She Thought Mayon Volcano Was in Naga City, So What?

In an interview with Jay Leno, Barack Obama stated, “If we don’t deepen our ports all along the Gulf — places like Charleston, South Carolina, or Savannah, Georgia, or Jacksonville, Florida — if we don’t do that, those ships are going to go someplace else. And we’ll lose jobs. Businesses won’t locate here.” Glenn Beck, of course, was quick to mock the US president for that mistake in geography. Recently, the Assistant Secretary for Social Media of the Presidential Communications Group in the Philippines, Mocha Uson, made the error of placing Mayon Volcano on Naga City. Even a facebook page supportive of former president Ferdinand Marcos was quick to mock Uson:

Above copied from Bagong Lipunan Facebook page.

With the above picture, the page noted how lacking in knowledge Uson was and suggested that her millions of followers were probably equally ignorant in Philippine geography. Of course, Uson likewise received ridicule from supporters of the former Aquino administration. The blunder happened while Uson was trying to point out that mass media should pay more attention to more important issues such as Dengvaxia, pork anomaly in the Senate, and the current activity of Mayon Volcano which has displaced tens of thousands of people in the province of Albay.

Similar to Obama's mistake, there was an opportunity to punch, and people did punch. This is simply intellectual bullying. Schools in the Philippines have been paying close attention to bullying. Unfortunately, bullying is often equated to physical harm. A study published in Psychology reported that prevalence of bully victimization rate was about 40% among sixth graders in five different schools in Western Visayas. Of these victims, more than half experienced verbal bullying. What was not specifically noted in this study was how many of these victims were humiliated in a mental way. Intellectual bullying needs our special attention because this type of bullying unlike other types is most likely to continue even in adulthood.

Leon Seltzer, PhD, writes in Psychology Today:
What’s the ultimate hazard in all of this? How might “brainy bullies” end up harming themselves as much as, or more than, their targets? 
For many of the gifted clients I worked with — some of whom, initially, couldn’t resist trying to put me down — this verbal artillery, earlier so pivotal in protecting their easily splintered self-esteem, was now habitual, an essential attribute of their behavioral repertoire. And it was significantly impairing — at times destroying — their personal and professional relationships. However unawares, routinely demeaning others to feel one-up on them both offended and antagonized their (presumed) inferiors. In turn, these individuals, feeling deprecated by such intellectual bullying, all too often either left them or found ways to get back at them.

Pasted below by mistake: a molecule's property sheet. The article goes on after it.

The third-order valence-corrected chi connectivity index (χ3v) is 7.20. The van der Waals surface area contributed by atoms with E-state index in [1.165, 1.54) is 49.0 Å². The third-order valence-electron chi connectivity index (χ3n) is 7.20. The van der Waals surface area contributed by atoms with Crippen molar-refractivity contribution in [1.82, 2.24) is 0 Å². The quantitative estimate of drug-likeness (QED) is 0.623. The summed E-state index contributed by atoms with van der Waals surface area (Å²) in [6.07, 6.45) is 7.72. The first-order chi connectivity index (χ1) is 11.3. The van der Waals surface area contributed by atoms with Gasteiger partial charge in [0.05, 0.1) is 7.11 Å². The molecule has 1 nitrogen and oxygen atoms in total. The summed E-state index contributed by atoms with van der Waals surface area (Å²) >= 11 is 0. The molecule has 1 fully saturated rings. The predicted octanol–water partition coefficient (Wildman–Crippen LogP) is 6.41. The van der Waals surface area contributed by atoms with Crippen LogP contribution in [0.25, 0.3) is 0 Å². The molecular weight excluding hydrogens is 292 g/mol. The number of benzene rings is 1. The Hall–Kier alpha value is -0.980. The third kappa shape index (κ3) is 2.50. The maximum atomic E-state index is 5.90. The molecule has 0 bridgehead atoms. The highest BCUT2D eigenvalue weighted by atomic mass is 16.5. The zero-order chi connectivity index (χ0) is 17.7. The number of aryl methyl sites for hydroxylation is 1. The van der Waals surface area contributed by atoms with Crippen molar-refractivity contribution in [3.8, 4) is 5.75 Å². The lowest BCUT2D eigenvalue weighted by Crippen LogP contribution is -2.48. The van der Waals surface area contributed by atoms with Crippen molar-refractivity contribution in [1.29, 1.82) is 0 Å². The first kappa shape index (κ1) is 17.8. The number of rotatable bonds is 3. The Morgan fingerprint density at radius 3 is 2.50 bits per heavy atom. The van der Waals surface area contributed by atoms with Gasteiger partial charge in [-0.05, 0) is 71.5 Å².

Uson certainly has millions of followers so those who are intellectually bullying her are likely to see themselves being attacked. But the harm does not end at this point. Seltzer continues:
...the intellectual bully, with such poorly developed empathy — having come to rely on their cerebral gifts to feel better than others — would find themselves facing an opposition their very intellect precluded them from dealing with effectively (almost like accidentally falling on their own intellectual sword).
Driving home the difference between an intellectual and physical bullying, Seltzer cites Paul Jones:
"The athlete bully . . . begins with the idea that 'If I can beat you in a physical contest, then I am your master and I am better than you,' but eventually is conditioned to accept that physical domination is not socially acceptable. He grows up when he realizes he can’t get along with other adults by bullying them." 
"[In contrast] the intellectual bully . . . begins with the idea that 'If I can beat you in a mental contest, then I am your master and I am better than you.' However, the intellectual bully rarely learns that mental domination is similarly unacceptable in civil, adult discourse."
Intellectual bullying is truly insidious. And browsing through Facebook only demonstrates how serious the problem of intellectual bullying is in the Philippines.